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While watching the recent Netflix blockbuster “Malcolm and Marie” I stumbled upon a rather interesting concept. During the first few minutes of the movie, it appears as though Malcolm, who was feeling quite giddy and excited about the release of his new movie, was so caught up in his euphoria that he was completely oblivious to the passive aggressive remarks and body language being dispalyed by his girlfriend, Marie… He was busy waltzing across the living room like a blissful fool, while she was silently seething.

Soon, a slow agonizing argument started to escalate over what seemingly started out as a continuous rant from Marie about how Malcolm did not “appreciate the mac and cheese she had made him and everything else that she did for him around the house. Malcolm not buying any of it, insisted on finding out what the argument was really about and that is when a rather interesting exchange of words ensued…

Malcolm: So what is this really about?

Marie: Your speech Malcolm…

Malcolm: What? You’re outside of your mind! Oh give me a break! I swear when I said you find the most minor fucking details to make things ugly I meant it!

Marie: You forgot to thank me Malcolm! That’s not a minor fucking detail that’s a big one!

Malcolm: But I thanked you a million times before, you know that am thankful, you know that am appreciative! And you know that I made a mistake so why turn it into something more?

Marie: Because. It IS more.

Malcolm: What?

Marie: It’s our entire fucking relationship in a nutshell.

Malcolm: Oh you can’t be serious!

Marie: Am dead serious.

Malcolm! You are psychotic!

Marie: You are hyperbolic!

Malcolm! Am not! It’s psychotic to think that forgetting to thank you is symbolic of anything other than me legitimately forgetting to fucking thank you!!

Marie: Malcolm, you thanked a hundred and twelve fucking people tonight okay! You thanked your mother, your gaffer, your agents, your third grade teacher and the usher who worked at the theatre when you were twelve years old and sold whatever the fuck!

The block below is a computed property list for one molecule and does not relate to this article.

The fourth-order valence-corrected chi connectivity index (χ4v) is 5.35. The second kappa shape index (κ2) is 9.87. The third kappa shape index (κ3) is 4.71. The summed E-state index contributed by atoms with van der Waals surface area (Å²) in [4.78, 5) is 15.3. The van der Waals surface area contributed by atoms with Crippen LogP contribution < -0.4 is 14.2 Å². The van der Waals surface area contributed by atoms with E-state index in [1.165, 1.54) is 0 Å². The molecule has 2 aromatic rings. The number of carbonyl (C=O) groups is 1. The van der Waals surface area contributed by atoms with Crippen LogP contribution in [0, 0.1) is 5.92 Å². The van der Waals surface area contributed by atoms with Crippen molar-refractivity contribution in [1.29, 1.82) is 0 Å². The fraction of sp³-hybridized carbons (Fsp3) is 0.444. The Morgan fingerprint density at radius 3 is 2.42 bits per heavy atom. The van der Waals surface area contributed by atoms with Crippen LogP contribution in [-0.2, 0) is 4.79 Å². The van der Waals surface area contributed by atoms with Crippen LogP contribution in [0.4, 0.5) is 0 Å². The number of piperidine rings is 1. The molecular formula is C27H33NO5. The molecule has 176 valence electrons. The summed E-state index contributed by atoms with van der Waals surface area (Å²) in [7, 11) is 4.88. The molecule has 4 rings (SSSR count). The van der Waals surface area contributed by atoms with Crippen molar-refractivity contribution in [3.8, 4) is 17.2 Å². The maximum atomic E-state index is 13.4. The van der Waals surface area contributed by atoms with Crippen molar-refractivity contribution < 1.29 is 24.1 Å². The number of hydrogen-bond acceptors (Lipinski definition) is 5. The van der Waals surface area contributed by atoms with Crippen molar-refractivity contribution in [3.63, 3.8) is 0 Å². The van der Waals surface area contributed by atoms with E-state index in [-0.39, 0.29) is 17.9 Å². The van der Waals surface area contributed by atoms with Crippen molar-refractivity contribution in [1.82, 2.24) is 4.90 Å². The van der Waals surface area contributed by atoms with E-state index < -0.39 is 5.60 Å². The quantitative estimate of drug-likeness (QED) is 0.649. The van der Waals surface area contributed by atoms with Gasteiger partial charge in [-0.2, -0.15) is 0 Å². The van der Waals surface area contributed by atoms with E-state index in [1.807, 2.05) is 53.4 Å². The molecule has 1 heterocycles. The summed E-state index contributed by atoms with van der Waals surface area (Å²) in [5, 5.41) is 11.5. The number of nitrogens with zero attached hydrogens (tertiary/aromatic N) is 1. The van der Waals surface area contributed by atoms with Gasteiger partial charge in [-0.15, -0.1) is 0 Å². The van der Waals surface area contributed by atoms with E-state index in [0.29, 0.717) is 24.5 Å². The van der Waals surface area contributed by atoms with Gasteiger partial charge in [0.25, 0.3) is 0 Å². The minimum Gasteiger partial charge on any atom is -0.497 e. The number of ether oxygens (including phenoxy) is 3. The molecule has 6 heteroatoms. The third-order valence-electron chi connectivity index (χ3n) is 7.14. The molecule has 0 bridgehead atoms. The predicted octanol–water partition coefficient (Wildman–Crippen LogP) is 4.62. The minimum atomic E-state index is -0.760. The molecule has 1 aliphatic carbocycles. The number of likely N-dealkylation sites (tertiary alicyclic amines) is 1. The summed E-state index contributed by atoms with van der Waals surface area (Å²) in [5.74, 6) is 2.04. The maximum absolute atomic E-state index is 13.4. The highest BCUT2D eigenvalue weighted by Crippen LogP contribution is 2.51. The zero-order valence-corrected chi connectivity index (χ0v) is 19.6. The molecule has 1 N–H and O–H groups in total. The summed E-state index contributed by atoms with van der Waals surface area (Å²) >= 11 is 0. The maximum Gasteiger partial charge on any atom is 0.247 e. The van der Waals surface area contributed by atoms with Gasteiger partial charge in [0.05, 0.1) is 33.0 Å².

Malcolm! I didn’t thank no damn usher!

Marie: You know what I mean…

Malcolm: You don’t have to be sarcastic and petty and obnoxious about this shit, alright Marie, okay, am sorry I forgot to thank you! I am G.E.N.U.I.N.E.L.Y sorry which is why I apologized a thousand fucking times during the movie! I mean, I felt so guilty; I couldn’t even concentrate on the movie!

Marie! Huh! Well that’s a shame you had to say it 7000 times!

Malcolm! What? But every time I leaned over and said I was sorry YOU said it was FINE! YOU squeezed my hand and said it was FINE! You said I love you, don’t worry, it’s FINE!

Marie: Well Malcolm, I changed my mind…

That right there… Isn’t mac and cheese so delicious? Just kidding. Well, excuse the French in the previous dialogue, but something about that dialogue really captivated me. It made me think about what I like to call the “Apology Languages”. Many people have heard of the “Five Languages of Love” from renowned psychologists such as Gary Chapman, but no one ever really talks about the apology languages.

World-renowned psychotherapist Esther Perel points out that every relationship of whatever kind whether platonic, intimate, family relationship or whatever is bound to encounter conflict. Psychologist Elizabeth Dorrance says that the strength of any relationship depends on the couple’s ability to resolve conflict. Therefore, it would only make sense for couples, friends and family members alike to learn their own as well as each other’s apology languages, since no conflict can ever be truly resolved without a genuine apology.

The first time I heard of apology languages was from the famous sexologist Shannon Boodram in her book “The Game of Desire”. She mentions four apology languages and asks individuals to figure out which category they fall under and whether they require more than one. The four main apology languages include words of affirmation, acts of restitution, demonstration of regret and the mixed apology dialect.